The result? When WS_FTP receives the HTTP request and deserializes the payload body, it will try to resolve the custom DNS name Burp Suite generated for them and show the event in the Burp Collaborator UI, ultimately demonstrating the deserialization vulnerability via RCE.

How to use Burp Collaborator in your own exploits

So how does this apply to your API exploits?

How many times have you come across potential arbitrary code execution through an injection attack, deserialization, or out-of-band writes? Any one of those situations is perfect for using Burp Collaborator.

Don’t stop there though. You could use the mock servers to test for open redirects, SSRF, and even blind XML External Entity (XXE) vulns. The point is to be creative; if you can craft a DNS or external HTTP request, Burp Collaborator is your friend. And it will stand guard, watching for requests even when you aren’t looking for them.

Let me show you how quickly you can stand up a Burp Collaborator collector.

Generating your Burp Collaborator custom domain

To generate your own custom Burp Collaborator subdomain, all you have to do is click on the Collaborator tab and then click the Copy to Clipboard button.

If you don’t want to use the default Collaborator servers and route requests to your own instead, you can configure that in the Project > Collaborator settings.

Interacting with your Burp Collaborator collector

OK. So in the clipboard is our custom subdomain, ending in To try it out and see it in action, let’s use nslookup and then curl to see it interact with DNS and HTTP.

As you can see from the screenshot, the DNS resolves the subdomain to a server in Amazon AWS. And if we curl directly to it, we get some HTML content.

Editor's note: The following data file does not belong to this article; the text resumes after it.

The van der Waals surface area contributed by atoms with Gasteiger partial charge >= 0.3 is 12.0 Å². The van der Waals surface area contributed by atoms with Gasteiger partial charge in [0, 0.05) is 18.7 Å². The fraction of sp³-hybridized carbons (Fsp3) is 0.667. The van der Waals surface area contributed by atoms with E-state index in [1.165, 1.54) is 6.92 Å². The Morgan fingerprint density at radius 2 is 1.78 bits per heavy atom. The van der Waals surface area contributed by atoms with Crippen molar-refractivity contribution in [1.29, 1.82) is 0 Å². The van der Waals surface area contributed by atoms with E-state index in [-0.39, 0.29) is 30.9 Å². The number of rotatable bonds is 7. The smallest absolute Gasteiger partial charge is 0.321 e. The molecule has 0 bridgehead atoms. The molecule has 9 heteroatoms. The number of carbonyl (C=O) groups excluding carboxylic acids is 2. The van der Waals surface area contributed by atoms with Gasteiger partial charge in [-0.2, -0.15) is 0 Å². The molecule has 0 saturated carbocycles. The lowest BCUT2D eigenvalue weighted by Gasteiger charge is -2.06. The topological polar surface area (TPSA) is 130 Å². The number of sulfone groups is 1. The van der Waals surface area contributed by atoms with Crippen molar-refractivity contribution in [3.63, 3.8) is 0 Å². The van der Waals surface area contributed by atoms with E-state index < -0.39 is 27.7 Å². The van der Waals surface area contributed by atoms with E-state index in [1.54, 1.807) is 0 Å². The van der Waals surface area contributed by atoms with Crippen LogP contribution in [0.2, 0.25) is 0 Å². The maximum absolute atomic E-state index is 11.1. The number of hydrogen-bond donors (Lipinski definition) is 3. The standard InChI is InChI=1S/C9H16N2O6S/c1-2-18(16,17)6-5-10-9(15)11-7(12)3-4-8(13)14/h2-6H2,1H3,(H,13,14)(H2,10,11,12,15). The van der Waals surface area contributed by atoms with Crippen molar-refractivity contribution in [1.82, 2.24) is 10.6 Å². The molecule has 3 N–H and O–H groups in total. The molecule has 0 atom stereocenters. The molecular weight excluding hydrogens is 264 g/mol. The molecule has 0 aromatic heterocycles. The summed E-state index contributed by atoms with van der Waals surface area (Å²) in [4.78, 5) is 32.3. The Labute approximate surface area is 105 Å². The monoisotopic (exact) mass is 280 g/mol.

Now let’s see how these requests look in Burp Suite.

There they are right in the Collaborator tab. Both requests. If you don’t see anything right away (or are impatient), click the Poll Now button.

What’s neat is you can dig into the DNS query or HTTP request/response, allowing you to see the exact payload sent. Useful if you also want to exfiltrate data using Collaborator during your testing.

Limitations with Burp Collaborator

I think it’s only fair to discuss a few limitations with the Burp Collaborator. One of the most significant issues is that you can’t easily export the results. It’s not an issue if you are just trying one or two requests at a time. However, if you were to do something more at scale, you could have hundreds, if not thousands, of events that you must manually sift through.

I did find an interesting article on manually polling by directly interacting with the collector to accomplish this. However, I have yet to try that to know how stable and efficient that might be.


I hope I’ve shown you how to prove API exploitability with the use of Burp Collaborator. It is a more passive methodology that allows you to demonstrate the criticality of arbitrary code execution without actually producing a backdoor shell to the server infrastructure.

This reduces your potential liability while giving the vendor more confidence you haven’t been mucking around in their infrastructure too much while verifying the exploitation of the vulnerability. It’s easy to track at the network level and easily repros to prove your findings.

So give it a try. It may not be as cool as a reverse shell, but it proves the exploitability just as well.

Good luck!

One last thing…

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Dana Epp